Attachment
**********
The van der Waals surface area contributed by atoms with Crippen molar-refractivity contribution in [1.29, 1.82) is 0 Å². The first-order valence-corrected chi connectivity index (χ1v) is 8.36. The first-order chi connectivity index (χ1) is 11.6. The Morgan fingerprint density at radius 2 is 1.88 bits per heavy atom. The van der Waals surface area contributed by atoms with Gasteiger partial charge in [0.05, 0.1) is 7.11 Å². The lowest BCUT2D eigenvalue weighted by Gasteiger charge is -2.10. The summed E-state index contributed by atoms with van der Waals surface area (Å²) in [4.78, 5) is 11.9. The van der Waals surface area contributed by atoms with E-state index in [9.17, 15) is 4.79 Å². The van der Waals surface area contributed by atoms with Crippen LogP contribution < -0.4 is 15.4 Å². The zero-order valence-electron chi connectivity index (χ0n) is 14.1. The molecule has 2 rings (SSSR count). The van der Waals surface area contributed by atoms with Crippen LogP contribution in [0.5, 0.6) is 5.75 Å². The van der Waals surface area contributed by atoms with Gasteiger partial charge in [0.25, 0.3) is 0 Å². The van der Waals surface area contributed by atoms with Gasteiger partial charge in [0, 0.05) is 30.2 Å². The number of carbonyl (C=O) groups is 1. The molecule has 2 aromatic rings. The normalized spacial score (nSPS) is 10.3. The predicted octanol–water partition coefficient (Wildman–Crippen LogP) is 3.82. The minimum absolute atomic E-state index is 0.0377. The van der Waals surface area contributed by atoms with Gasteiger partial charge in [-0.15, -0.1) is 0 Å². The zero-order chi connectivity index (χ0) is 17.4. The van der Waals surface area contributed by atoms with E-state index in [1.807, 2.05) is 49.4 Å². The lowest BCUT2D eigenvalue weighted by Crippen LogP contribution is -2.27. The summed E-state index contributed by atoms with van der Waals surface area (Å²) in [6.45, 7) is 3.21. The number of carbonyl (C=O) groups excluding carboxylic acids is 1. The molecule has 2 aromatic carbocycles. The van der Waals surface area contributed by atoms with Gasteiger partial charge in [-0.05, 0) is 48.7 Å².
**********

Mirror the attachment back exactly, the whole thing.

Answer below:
The van der Waals surface area contributed by atoms with Crippen molar-refractivity contribution in [1.29, 1.82) is 0 Å². The first-order valence-corrected chi connectivity index (χ1v) is 8.36. The first-order chi connectivity index (χ1) is 11.6. The Morgan fingerprint density at radius 2 is 1.88 bits per heavy atom. The van der Waals surface area contributed by atoms with Gasteiger partial charge in [0.05, 0.1) is 7.11 Å². The lowest BCUT2D eigenvalue weighted by Gasteiger charge is -2.10. The summed E-state index contributed by atoms with van der Waals surface area (Å²) in [4.78, 5) is 11.9. The van der Waals surface area contributed by atoms with E-state index in [9.17, 15) is 4.79 Å². The van der Waals surface area contributed by atoms with Crippen LogP contribution < -0.4 is 15.4 Å². The zero-order valence-electron chi connectivity index (χ0n) is 14.1. The molecule has 2 rings (SSSR count). The van der Waals surface area contributed by atoms with Crippen LogP contribution in [0.5, 0.6) is 5.75 Å². The van der Waals surface area contributed by atoms with Gasteiger partial charge in [0.25, 0.3) is 0 Å². The van der Waals surface area contributed by atoms with Gasteiger partial charge in [0, 0.05) is 30.2 Å². The number of carbonyl (C=O) groups is 1. The molecule has 2 aromatic rings. The normalized spacial score (nSPS) is 10.3. The predicted octanol–water partition coefficient (Wildman–Crippen LogP) is 3.82. The minimum absolute atomic E-state index is 0.0377. The van der Waals surface area contributed by atoms with Gasteiger partial charge in [-0.15, -0.1) is 0 Å². The zero-order chi connectivity index (χ0) is 17.4. The van der Waals surface area contributed by atoms with E-state index in [1.807, 2.05) is 49.4 Å². The lowest BCUT2D eigenvalue weighted by Crippen LogP contribution is -2.27. The summed E-state index contributed by atoms with van der Waals surface area (Å²) in [6.45, 7) is 3.21. The number of carbonyl (C=O) groups excluding carboxylic acids is 1. The molecule has 2 aromatic carbocycles. The van der Waals surface area contributed by atoms with Gasteiger partial charge in [-0.05, 0) is 48.7 Å².